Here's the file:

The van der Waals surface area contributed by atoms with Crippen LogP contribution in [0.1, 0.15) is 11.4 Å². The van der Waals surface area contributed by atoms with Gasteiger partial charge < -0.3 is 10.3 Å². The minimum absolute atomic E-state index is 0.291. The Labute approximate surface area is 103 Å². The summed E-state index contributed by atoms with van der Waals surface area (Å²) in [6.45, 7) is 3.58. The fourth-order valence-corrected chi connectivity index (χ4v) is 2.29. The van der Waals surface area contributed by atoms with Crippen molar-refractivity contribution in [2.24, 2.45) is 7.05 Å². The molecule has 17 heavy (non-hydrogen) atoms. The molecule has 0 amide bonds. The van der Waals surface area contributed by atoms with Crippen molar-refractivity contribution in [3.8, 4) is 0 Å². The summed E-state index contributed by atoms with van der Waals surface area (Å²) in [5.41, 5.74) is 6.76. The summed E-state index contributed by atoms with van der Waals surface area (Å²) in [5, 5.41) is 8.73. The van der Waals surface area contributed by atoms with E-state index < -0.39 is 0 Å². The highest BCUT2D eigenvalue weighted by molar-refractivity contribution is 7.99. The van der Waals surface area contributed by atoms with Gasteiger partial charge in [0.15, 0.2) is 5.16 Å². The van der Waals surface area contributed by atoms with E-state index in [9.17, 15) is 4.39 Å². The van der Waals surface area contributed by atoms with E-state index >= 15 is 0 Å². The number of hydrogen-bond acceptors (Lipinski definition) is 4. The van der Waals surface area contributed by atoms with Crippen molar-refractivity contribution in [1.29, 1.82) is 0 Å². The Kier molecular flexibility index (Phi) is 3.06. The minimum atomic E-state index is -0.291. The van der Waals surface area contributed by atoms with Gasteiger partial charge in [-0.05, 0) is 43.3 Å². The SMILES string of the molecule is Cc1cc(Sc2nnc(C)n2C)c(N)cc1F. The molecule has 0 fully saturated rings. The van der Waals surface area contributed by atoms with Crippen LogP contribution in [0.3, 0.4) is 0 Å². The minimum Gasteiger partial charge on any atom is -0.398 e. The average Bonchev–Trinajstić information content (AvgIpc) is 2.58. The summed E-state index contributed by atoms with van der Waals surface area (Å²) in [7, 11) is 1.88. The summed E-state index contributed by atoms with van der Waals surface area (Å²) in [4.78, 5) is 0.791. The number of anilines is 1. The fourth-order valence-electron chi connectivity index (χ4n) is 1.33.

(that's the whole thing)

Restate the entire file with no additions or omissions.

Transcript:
The van der Waals surface area contributed by atoms with Crippen LogP contribution in [0.1, 0.15) is 11.4 Å². The van der Waals surface area contributed by atoms with Gasteiger partial charge < -0.3 is 10.3 Å². The minimum absolute atomic E-state index is 0.291. The Labute approximate surface area is 103 Å². The summed E-state index contributed by atoms with van der Waals surface area (Å²) in [6.45, 7) is 3.58. The fourth-order valence-corrected chi connectivity index (χ4v) is 2.29. The van der Waals surface area contributed by atoms with Crippen molar-refractivity contribution in [2.24, 2.45) is 7.05 Å². The molecule has 17 heavy (non-hydrogen) atoms. The molecule has 0 amide bonds. The van der Waals surface area contributed by atoms with Crippen molar-refractivity contribution in [3.8, 4) is 0 Å². The summed E-state index contributed by atoms with van der Waals surface area (Å²) in [5.41, 5.74) is 6.76. The summed E-state index contributed by atoms with van der Waals surface area (Å²) in [5, 5.41) is 8.73. The van der Waals surface area contributed by atoms with E-state index < -0.39 is 0 Å². The highest BCUT2D eigenvalue weighted by molar-refractivity contribution is 7.99. The van der Waals surface area contributed by atoms with Gasteiger partial charge in [0.15, 0.2) is 5.16 Å². The van der Waals surface area contributed by atoms with E-state index in [9.17, 15) is 4.39 Å². The van der Waals surface area contributed by atoms with E-state index >= 15 is 0 Å². The number of hydrogen-bond acceptors (Lipinski definition) is 4. The van der Waals surface area contributed by atoms with Crippen molar-refractivity contribution in [1.29, 1.82) is 0 Å². The Kier molecular flexibility index (Phi) is 3.06. The minimum atomic E-state index is -0.291. The van der Waals surface area contributed by atoms with Gasteiger partial charge in [-0.05, 0) is 43.3 Å². The SMILES string of the molecule is Cc1cc(Sc2nnc(C)n2C)c(N)cc1F. The molecule has 0 fully saturated rings. The van der Waals surface area contributed by atoms with Crippen LogP contribution in [0.3, 0.4) is 0 Å². The minimum Gasteiger partial charge on any atom is -0.398 e. The average Bonchev–Trinajstić information content (AvgIpc) is 2.58. The summed E-state index contributed by atoms with van der Waals surface area (Å²) in [7, 11) is 1.88. The summed E-state index contributed by atoms with van der Waals surface area (Å²) in [4.78, 5) is 0.791. The number of anilines is 1. The fourth-order valence-electron chi connectivity index (χ4n) is 1.33.